If you prefer, you can read the transcript of the speech here (PDF).

Posted by & filed under Insects.

It seems we are frantically seeking a reason and a solution to the infamous and mysterious Colony Collapse Disorder. Although the news makes you think that it’s a plague affecting all beekeepers, the reality shows otherwise. Organic beekeepers — you know, those who gently collaborate with bees — do not experience the same losses. Have you ever wondered why? Jacqueline Freeman gives you 12 empowering tools to offer the best to your bees. All in all, it is a matter of celebrating their beeness….

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Posted by & filed under GMOs, Health & Disease.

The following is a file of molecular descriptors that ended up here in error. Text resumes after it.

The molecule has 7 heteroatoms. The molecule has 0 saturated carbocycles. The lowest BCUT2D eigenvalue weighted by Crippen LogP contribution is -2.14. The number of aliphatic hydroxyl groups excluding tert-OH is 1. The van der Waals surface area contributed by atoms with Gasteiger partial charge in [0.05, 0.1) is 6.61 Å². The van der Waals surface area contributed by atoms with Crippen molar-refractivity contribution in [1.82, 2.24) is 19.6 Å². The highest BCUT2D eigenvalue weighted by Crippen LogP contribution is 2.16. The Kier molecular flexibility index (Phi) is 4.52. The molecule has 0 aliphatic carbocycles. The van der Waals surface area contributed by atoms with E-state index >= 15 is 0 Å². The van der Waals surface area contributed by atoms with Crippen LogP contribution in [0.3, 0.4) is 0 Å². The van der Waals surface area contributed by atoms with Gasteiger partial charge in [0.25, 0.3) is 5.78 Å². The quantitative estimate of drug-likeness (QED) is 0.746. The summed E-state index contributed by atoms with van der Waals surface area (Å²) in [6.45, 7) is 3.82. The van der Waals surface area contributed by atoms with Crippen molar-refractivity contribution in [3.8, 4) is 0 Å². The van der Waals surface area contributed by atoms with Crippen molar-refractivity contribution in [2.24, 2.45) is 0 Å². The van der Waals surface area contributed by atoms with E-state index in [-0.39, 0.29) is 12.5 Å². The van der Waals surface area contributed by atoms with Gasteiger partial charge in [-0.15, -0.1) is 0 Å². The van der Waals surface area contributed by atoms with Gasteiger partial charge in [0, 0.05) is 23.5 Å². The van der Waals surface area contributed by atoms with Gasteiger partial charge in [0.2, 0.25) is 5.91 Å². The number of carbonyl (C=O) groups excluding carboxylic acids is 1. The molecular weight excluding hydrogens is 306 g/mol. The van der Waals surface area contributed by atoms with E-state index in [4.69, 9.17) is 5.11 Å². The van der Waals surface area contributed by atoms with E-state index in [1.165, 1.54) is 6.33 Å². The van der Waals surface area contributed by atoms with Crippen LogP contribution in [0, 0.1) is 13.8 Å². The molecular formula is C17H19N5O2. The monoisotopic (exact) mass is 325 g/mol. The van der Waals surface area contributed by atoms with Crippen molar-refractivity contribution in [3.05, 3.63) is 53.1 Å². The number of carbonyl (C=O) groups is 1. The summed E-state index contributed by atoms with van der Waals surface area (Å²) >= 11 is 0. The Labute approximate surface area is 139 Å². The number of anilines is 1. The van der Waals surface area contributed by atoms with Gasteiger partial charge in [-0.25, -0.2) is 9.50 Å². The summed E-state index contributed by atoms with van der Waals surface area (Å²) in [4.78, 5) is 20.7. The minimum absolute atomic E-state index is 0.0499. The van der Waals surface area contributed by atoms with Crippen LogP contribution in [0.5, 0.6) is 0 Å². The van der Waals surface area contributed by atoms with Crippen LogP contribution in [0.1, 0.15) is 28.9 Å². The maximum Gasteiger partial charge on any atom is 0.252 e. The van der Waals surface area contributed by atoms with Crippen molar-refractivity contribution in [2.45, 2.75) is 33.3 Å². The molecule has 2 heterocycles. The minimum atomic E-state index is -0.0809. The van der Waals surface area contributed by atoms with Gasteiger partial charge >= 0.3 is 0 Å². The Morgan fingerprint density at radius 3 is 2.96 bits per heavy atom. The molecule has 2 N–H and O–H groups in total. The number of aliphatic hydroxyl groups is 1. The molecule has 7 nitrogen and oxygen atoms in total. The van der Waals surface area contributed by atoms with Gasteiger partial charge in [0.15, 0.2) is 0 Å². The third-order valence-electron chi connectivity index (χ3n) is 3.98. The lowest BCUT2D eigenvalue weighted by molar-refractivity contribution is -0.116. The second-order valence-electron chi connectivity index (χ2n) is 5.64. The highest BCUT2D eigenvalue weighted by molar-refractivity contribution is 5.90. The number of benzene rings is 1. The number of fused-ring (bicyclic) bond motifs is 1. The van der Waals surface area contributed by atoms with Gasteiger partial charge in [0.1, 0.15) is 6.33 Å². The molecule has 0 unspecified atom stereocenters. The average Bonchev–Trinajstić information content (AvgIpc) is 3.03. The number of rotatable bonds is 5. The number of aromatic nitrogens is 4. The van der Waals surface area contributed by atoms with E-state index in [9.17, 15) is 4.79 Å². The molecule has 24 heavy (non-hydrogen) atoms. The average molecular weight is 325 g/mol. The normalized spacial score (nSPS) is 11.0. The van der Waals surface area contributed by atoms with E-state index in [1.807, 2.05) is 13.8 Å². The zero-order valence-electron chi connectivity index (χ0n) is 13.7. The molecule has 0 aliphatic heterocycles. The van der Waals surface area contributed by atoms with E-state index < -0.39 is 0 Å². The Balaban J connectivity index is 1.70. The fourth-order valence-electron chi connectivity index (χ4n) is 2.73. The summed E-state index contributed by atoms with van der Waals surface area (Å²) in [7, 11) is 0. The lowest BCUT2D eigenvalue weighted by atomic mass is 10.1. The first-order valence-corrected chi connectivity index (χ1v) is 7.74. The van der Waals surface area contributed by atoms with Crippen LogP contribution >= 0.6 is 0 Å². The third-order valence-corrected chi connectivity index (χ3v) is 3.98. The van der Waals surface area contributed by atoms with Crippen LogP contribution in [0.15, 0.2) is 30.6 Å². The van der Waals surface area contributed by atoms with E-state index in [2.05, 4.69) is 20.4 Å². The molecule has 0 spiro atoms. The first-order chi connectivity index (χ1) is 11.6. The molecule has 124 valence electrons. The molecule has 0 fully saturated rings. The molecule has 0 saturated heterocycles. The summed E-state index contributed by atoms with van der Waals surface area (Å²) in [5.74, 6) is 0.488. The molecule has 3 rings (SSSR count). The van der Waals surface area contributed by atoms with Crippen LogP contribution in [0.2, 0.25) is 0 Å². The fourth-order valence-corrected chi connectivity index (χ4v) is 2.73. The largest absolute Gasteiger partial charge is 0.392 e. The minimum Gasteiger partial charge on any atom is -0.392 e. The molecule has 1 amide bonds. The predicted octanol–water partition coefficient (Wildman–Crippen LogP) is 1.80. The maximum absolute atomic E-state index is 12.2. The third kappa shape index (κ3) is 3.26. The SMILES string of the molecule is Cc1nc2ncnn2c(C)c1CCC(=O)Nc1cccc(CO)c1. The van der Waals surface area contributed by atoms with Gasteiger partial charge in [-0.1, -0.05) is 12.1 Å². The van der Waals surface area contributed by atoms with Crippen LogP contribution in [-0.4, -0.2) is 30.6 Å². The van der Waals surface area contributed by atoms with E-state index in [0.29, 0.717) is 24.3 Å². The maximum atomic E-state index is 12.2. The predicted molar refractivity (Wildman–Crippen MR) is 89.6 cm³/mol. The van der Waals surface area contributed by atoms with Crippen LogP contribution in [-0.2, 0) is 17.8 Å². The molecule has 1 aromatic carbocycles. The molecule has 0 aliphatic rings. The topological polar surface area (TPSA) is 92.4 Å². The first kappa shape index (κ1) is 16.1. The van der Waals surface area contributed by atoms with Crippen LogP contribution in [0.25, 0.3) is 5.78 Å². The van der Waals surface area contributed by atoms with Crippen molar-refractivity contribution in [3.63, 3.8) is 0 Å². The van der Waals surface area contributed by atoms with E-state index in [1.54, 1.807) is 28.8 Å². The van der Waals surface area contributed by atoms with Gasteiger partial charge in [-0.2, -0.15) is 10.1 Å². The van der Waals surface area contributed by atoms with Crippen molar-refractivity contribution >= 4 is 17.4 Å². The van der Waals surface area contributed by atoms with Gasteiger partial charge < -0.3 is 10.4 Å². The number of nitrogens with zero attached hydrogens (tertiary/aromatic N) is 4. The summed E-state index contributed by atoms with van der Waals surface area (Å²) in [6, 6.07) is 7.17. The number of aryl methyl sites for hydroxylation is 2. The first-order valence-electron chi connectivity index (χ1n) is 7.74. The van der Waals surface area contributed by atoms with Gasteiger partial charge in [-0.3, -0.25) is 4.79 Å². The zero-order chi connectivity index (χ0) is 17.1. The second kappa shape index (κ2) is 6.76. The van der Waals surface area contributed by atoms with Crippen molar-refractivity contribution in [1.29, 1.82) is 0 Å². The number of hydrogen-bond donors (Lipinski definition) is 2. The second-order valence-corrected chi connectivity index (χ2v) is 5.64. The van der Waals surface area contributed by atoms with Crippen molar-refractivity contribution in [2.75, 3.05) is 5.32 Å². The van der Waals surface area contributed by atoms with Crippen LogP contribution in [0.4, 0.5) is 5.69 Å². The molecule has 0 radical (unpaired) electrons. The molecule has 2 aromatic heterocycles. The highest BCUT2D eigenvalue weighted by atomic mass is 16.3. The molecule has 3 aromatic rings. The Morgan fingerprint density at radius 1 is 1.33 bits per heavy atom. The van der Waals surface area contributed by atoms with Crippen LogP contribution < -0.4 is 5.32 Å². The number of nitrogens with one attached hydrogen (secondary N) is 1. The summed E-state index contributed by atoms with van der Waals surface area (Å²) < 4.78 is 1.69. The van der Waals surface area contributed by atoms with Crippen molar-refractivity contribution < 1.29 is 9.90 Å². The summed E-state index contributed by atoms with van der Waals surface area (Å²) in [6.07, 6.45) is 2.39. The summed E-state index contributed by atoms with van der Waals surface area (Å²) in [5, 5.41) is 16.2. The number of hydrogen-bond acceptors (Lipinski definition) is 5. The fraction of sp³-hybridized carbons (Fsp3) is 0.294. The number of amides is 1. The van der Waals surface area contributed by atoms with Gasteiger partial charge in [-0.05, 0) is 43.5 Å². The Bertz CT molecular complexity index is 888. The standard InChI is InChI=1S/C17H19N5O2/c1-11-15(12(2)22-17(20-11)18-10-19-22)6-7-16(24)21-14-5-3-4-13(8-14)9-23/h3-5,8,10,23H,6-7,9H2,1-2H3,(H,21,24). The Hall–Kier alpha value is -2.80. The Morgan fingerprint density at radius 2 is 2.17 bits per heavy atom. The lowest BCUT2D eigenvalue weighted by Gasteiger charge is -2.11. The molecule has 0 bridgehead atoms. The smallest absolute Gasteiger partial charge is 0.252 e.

Duration: 45 minutes (jump to 03:40 to skip introductions)

Little more than a week ago my brother sent this presentation by Bruce Lipton regarding the new science of epigenetics. As a high school biology teacher who had questioned concepts like genetic determinism and junk DNA I found it fascinating. When my wife, the original sceptic, was spell-bound by Bruce I knew we were on to something.

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Posted by & filed under GMOs, Health & Disease.

A culture of denial over the horizontal spread of genetically modified nucleic acids prevails in the face of direct evidence that it has occurred widely when appropriate methods and molecular probes are used for detection.

by Dr Mae Wan Ho

This article has been sent to Dr Kaare Nielsen in his capacity as a member of the European Food Safety Authority GMO Panel and he is given the right to reply.

A fully illustrated and referenced version of this article is posted on ISIS members website and is otherwise available for download here.

A culture of denial over the horizontal spread of GM nucleic acids